Justia Government & Administrative Law Opinion Summaries

Articles Posted in U.S. Court of Appeals for the Eighth Circuit

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Plaintiff, a former federal inmate, appealed the district court’s preservice dismissal of his action seeking relief under the Freedom of Information Act (FOIA), 5 U.S.C. 552. The court concluded that, while it agrees that a litigant must exhaust administrative remedies before bringing a FOIA action in federal court, because FOIA is silent as to whether exhaustion is a pleading requirement or an affirmative defense, the argument of non-exhaustion is an affirmative defense rather than a pleading requirement. Therefore, plaintiff was not required to plead exhaustion in his complaint. The court reversed and remanded for further proceedings. View "Moon v. Federal Bureau of Prisons" on Justia Law

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FedEx petitioned for review of the Board's orders forcing it to bargain with the unions, arguing that the Specialty Healthcare and Rehabilitation Center of Mobile standard violates the National Labor Relations Act (NLRA), 29 U.S.C. 159(a); circuit law; and the Administrative Procedure Act (APA), 5 U.S.C. 551 et seq. Determining that the court has jurisdiction to review FedEx's claims, the court concluded that the first step in the analysis described by Specialty Healthcare, in which the Board analyzes the union's proposed bargaining unit under the traditional community of interest test, is not a departure from the Board's precedent and is consistent with the requirements of section 9(b) of the NLRA; because the Specialty Healthcare framework does not make the extent of union organization "controlling," the court concluded that it does not violate section 9(c)(5); and the Board did not violate the APA by announcing the overwhelming community of interest standard in the course of adjudicating Specialty Healthcare rather than by notice and comment rulemaking. In this case, the court concluded that the Board's decisions to certify bargaining units consisting of the road and city drivers were supported by substantial evidence and were not arbitrary, capricious, or an abuse of discretion. Accordingly, the court denied FedEx's petitions for review and granted the Board's cross-petitions for enforcement. View "FedEx Freight v. NLRB" on Justia Law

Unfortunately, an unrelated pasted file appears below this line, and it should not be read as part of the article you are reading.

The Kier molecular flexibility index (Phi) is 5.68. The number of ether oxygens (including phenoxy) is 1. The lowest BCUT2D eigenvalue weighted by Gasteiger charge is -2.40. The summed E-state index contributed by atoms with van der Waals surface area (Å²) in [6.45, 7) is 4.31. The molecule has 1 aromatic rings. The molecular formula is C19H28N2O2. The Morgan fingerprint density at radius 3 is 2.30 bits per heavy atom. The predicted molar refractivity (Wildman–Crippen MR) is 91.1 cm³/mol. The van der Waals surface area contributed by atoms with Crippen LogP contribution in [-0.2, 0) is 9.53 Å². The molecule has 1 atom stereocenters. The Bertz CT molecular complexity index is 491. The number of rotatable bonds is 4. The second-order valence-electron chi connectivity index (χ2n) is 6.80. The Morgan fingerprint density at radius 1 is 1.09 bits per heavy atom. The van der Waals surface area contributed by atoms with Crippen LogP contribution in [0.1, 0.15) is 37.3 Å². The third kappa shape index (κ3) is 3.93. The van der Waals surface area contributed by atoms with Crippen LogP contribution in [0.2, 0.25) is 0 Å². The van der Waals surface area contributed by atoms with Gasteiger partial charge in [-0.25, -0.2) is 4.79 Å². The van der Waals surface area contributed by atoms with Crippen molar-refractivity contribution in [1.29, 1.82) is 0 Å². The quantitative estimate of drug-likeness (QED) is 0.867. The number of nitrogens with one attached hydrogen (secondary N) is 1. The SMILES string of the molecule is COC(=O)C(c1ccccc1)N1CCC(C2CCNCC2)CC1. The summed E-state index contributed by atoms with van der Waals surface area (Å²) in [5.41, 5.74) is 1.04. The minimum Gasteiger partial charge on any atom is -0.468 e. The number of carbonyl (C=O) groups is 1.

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Plaintiff, a former special agent with the FBI, filed suit against the DOJ under the Administrative Procedures Act, 5 U.S.C. 706(2)(A), alleging that the Deputy Attorney General’s decision affirming the OARM's finding that she had not been constructively discharged and denying her back pay was arbitrary, capricious, an abuse of discretion, or otherwise not in accordance with the law. Plaintiff had previously filed a suit in district court alleging that OPR had not conducted its investigation as required by the applicable regulations and seeking injunctive and declaratory relief under the APA. The court concluded that both of plaintiff's suits relied on the same basis of subject matter jurisdiction and so the issues are the same for collateral estoppel purposes. Factual differences between the two underlying causes of action are immaterial, because those differences do not affect the common question, namely, whether Congress intended the CSRA to proscribe unique and exclusive remedial procedures for FBI employees alleging retaliation. Even if the court were to construe application of different sections of the APA as raising potentially different issues, collateral estoppel would still bar the action because both actions involve application of the same legal standard. Accordingly, the court affirmed the judgment. View "Turner v. DOJ" on Justia Law

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Defendant, the Director of Industry Operations for the Kansas City Field Division of the ATF, denied Harris News' application for a federal license to sell guns based on the ground that Harris News and co-owners willfully allowed a felon to possess firearms. The district court affirmed. The court, however, reversed the judgment of the district court, concluding that the ATF had no authority to deny the license application under 18 U.S.C. 923(d)(1)(C) because the ATF did not show that the Harris News officers and owners did anything to further the felon’s possession of firearms. View "Harris News Agency, Inc. v. Bowers" on Justia Law